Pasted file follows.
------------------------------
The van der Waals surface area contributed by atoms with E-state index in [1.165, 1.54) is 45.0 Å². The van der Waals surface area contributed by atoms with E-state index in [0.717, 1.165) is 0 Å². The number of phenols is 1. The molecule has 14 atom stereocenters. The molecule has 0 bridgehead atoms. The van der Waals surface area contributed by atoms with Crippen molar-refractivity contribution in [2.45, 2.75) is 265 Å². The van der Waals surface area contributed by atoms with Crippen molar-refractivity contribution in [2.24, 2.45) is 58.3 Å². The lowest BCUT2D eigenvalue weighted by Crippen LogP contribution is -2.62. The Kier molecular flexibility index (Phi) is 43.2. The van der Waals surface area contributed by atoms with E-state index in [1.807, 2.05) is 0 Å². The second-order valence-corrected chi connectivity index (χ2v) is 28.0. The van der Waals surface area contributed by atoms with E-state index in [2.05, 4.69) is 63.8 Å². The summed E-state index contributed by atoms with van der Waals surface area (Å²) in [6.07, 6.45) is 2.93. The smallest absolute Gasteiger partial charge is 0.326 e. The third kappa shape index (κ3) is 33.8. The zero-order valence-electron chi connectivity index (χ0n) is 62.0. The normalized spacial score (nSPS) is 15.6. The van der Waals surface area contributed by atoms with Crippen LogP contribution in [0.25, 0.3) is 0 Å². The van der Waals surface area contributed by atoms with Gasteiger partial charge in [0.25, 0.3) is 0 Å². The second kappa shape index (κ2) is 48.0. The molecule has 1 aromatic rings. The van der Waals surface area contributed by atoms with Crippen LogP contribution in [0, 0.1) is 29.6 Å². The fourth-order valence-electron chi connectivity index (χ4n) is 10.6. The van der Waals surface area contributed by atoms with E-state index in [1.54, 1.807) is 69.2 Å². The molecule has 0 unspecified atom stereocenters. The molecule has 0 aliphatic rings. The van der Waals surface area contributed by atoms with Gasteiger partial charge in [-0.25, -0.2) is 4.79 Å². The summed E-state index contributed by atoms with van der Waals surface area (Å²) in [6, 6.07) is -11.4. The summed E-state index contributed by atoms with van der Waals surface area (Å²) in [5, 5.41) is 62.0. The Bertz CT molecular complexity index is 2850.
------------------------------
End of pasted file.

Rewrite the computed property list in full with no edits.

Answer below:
The van der Waals surface area contributed by atoms with E-state index in [1.165, 1.54) is 45.0 Å². The van der Waals surface area contributed by atoms with E-state index in [0.717, 1.165) is 0 Å². The number of phenols is 1. The molecule has 14 atom stereocenters. The molecule has 0 bridgehead atoms. The van der Waals surface area contributed by atoms with Crippen molar-refractivity contribution in [2.45, 2.75) is 265 Å². The van der Waals surface area contributed by atoms with Crippen molar-refractivity contribution in [2.24, 2.45) is 58.3 Å². The lowest BCUT2D eigenvalue weighted by Crippen LogP contribution is -2.62. The Kier molecular flexibility index (Phi) is 43.2. The van der Waals surface area contributed by atoms with E-state index in [1.807, 2.05) is 0 Å². The second-order valence-corrected chi connectivity index (χ2v) is 28.0. The van der Waals surface area contributed by atoms with E-state index in [2.05, 4.69) is 63.8 Å². The summed E-state index contributed by atoms with van der Waals surface area (Å²) in [6.07, 6.45) is 2.93. The smallest absolute Gasteiger partial charge is 0.326 e. The third kappa shape index (κ3) is 33.8. The zero-order valence-electron chi connectivity index (χ0n) is 62.0. The normalized spacial score (nSPS) is 15.6. The van der Waals surface area contributed by atoms with Crippen LogP contribution in [0.25, 0.3) is 0 Å². The van der Waals surface area contributed by atoms with Gasteiger partial charge in [0.25, 0.3) is 0 Å². The second kappa shape index (κ2) is 48.0. The molecule has 1 aromatic rings. The van der Waals surface area contributed by atoms with Crippen LogP contribution in [0, 0.1) is 29.6 Å². The fourth-order valence-electron chi connectivity index (χ4n) is 10.6. The van der Waals surface area contributed by atoms with E-state index in [1.54, 1.807) is 69.2 Å². The molecule has 0 unspecified atom stereocenters. The molecule has 0 aliphatic rings. The van der Waals surface area contributed by atoms with Gasteiger partial charge in [-0.25, -0.2) is 4.79 Å². The summed E-state index contributed by atoms with van der Waals surface area (Å²) in [6, 6.07) is -11.4. The summed E-state index contributed by atoms with van der Waals surface area (Å²) in [5, 5.41) is 62.0. The Bertz CT molecular complexity index is 2850.